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Randy’s House is a Refuge for Opioid Recovery

Ellen (not her real name) was in her early teens the first time she used drugs. She’ll openly tell you that she has been an addict ever since. She’s spent 13 of her 39 years in jail because of drugs.

“Three days after I got out of jail the first time, my dad put a gun to his head. I didn’t have the people around me or the emotional tools to help me get through a crisis like suicide. I got high, then turned myself in to my parole officer.“ She didn’t know where else to go. Jail provided structure – and food. With two drug convictions, Ellen cannot qualify for food assistance.

Less than two years ago, she was paroled again, but surprisingly, she chose to stay in jail. She waited 18 months for a spot in a recovery house to open up, even though jail was dangerous. “One of my fellow inmates beat me almost to death and broke my face with a padlock. But I risked it because I knew I wouldn’t stay clean if I went back to my old neighborhood.”

A grant from the Foundation provided a down payment and wellness programming at Randy’s House in Newaygo.  The home has served more than 21 women since March 2019. Randy’s House Founder, Mike Helmer, says “They have been given the chance to recover without living in the elements that contributed to their addictions.  Structure in a safe environment allows them to build vital recovery skills.”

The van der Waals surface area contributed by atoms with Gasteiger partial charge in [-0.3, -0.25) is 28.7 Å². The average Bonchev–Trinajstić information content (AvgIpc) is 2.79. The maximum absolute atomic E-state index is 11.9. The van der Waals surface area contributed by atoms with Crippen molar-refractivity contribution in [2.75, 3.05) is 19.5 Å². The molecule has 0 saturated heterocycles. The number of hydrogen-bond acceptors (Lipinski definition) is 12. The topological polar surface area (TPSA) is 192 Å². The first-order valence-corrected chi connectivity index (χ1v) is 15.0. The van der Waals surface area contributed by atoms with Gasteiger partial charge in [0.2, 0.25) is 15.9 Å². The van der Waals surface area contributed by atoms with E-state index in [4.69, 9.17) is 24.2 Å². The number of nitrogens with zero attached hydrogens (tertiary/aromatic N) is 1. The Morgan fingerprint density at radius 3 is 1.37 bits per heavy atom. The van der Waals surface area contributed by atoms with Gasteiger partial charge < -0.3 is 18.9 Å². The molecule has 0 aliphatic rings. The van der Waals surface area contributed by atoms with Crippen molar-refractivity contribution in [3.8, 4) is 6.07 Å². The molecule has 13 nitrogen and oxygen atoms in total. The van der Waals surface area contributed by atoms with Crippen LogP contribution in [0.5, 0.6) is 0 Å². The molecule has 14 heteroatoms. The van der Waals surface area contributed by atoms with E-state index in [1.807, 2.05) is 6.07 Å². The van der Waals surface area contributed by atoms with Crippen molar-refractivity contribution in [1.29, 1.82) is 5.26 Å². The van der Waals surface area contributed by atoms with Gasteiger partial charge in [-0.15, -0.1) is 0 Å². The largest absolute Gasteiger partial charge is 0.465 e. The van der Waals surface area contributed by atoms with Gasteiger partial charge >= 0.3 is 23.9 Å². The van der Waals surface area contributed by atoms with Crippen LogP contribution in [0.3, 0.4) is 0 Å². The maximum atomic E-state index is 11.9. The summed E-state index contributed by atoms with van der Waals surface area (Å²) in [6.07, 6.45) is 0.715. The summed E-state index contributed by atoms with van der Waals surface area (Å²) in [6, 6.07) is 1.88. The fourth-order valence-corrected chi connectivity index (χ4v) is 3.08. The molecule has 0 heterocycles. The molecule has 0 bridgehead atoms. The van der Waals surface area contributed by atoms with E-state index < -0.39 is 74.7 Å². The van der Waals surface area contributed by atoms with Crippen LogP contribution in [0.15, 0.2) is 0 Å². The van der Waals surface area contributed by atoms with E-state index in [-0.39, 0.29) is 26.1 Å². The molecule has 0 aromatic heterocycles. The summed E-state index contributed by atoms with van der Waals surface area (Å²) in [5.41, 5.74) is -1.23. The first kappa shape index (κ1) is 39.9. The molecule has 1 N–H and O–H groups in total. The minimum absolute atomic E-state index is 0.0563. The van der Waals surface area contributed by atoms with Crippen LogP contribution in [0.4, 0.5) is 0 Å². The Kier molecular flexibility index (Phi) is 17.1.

When Ellen heard there was a place for her at Randy’s House, she cried with relief. “For the first time in my life, I have a support network. I have people who care. I found a purpose in life. I’m starting to build a relationship with my mom again. I don’t like to think about where I would be without Randy’s House.”

Your gifts to our Community Grant Fund have made a difference for Ellen, Randy’s House, and other life-changing programs. Thank you!

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